This Saturday Estonia and Russia will face off in a football match with significant political undertones. Some 900 Russian football fans are expected to travel to Tallinn to watch the match, and it's highly likely events could transpire that could be used by opportunistic political vultures in any number of ways.
It's a reminder of the fact that Estonia cannot escape geography, and that its neighbor to the East not only outnumbers it 140 to 1 but also has something of a total lack of empathy or understanding for Estonia that it ascribes to other countries with which it shares borders, like Norway and Finland.
As the year 2005 dawned, Russia was in a position where it had to face the reality that Estonia, as well as its other former Baltic republics, had successfully made the transition it started with the Singing Revolution by joining both the European Union and NATO. It decided that it would have to sign a border agreement, initialed in 1997, with Estonia, and indeed signed the treaty in June 2005.
Then everything went downhill. Russia insisted that Estonia ratify the treaty first, Estonia attached attached a preamble to the law ratifying the treaty, which is a document of the domestic legal system and has no bearing on the text of the treaty itself. Russia disagreed with that and went through the rare action of legally removing its signature from the agreement, and, well, ever since then Estonian-Russian relations have been barely worthy of the term. Estonia's preamble referenced documents that were too truthy for Russia, and they made the statement that somehow Estonia's internal preamble would entitle it to getting Petserimaa back at some future 19th century-style territorial roundtable.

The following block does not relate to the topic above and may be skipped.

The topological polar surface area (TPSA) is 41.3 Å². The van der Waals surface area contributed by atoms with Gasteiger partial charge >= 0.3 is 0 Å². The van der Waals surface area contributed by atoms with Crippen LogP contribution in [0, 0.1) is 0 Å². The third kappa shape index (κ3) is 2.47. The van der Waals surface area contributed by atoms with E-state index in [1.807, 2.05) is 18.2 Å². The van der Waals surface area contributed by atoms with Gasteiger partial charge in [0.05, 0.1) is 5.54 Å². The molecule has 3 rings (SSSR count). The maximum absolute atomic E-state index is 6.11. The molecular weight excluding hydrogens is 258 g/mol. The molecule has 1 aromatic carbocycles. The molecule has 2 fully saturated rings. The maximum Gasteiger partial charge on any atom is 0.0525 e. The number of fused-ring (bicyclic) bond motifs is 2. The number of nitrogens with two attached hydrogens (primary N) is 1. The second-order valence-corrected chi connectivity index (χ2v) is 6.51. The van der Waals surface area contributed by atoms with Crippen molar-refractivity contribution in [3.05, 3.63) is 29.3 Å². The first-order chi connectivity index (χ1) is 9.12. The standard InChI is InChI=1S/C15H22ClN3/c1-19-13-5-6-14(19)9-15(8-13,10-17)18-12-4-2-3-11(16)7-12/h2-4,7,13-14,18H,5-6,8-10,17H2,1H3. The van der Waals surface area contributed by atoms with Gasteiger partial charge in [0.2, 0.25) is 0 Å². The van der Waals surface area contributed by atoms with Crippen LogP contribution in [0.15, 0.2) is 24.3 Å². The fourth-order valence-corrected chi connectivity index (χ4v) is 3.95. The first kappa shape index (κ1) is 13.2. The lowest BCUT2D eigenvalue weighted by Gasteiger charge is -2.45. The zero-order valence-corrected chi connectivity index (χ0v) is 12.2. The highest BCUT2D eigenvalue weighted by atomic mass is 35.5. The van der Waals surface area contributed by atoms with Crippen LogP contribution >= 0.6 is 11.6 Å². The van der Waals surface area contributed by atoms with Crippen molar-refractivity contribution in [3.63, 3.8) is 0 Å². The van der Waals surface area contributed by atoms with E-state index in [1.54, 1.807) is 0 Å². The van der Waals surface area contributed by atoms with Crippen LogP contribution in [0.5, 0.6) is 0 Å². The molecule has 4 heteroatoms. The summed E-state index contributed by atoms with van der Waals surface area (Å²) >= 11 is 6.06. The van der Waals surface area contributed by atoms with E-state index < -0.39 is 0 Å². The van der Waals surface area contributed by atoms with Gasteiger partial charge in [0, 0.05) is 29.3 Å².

Russia then commenced with systematic violations of Estonian airspace, which it denied, although it also violated Finnish airspace, which it apologized for. The propaganda war emanating from the Russian foreign ministry and its news services has been unrelenting ever since, and it gained new momentum when scuffles broke out at a monument in central Tallinn last year.
Estonian far right activists, such as Tiit Madisson, whose books on the Holocaust could get him in trouble in Austria to say the least, then launched their campaign against the monument, pledging to blow it up, or, in Madisson's words, move it brick by brick to the occupation museum.
Then there were the demonstrations. There were skinheads yelling "occupant" in Estonian at Russians yelling "fascist" in Russian. There were teenagers holding red roses for the army that killed or imprisoned nearly all of Estonia's pre-war leaders. The youth dimension was enough to make a sane person nauseous.
The Estonian government, threatened with the collossal PR disaster that would ensue should the Bronze Soldier nonsense take on new, more violent twists, decided that it should be moved out of the city center to a graveyard -- which are also routinely vandalized in Estonia, but that people don't seem to worry about as much.
The matter, however, was bilateral. Beneath the statue are the possible bones of dead Red Army soldiers you see, which belong to Russia, even though Russia claims that it doesn't have anything to do with the USSR, except when it comes to the good parts (glory and territory).
It also didn't help that Prime Minister Andrus Ansip chose to peddle the issue down the "symbol of occupation" route as opposed to the "these men should rest in a cemetery, not a tram stop" route -- which he has embraced more as The New York Times has stuck its nose in the issue.
But did that really matter? Probably not. The BS issue fit well within Russia's preexisting propaganda war against Estonia and they've run with it ever since. Estonia later banned both the swastika and hammer and sickle, which the Russian foreign ministry -- never ones for logic -- decried as a glorification of fascism.
President Ilves, who vetoed the most recent bill allowing the removal of the BS, said that the Estonian government was passing out ammunition to its critics and indeed, if there is some kind of flare-up at this weekend's game it may very well involve said metal war monument.
There is hope though. These gentlemen are no longer fighting with guns. They are likely to channel their energy into a sport that is played with one's feet. I have read that everytime the Germans defeat the Brits, some dumb newspaper calls it a 'Blitzkrieg'. Perhaps if Russia defeats Estonia this weekend, its newspapers can rightly plaster 'Red Terror' on the front cover the following day.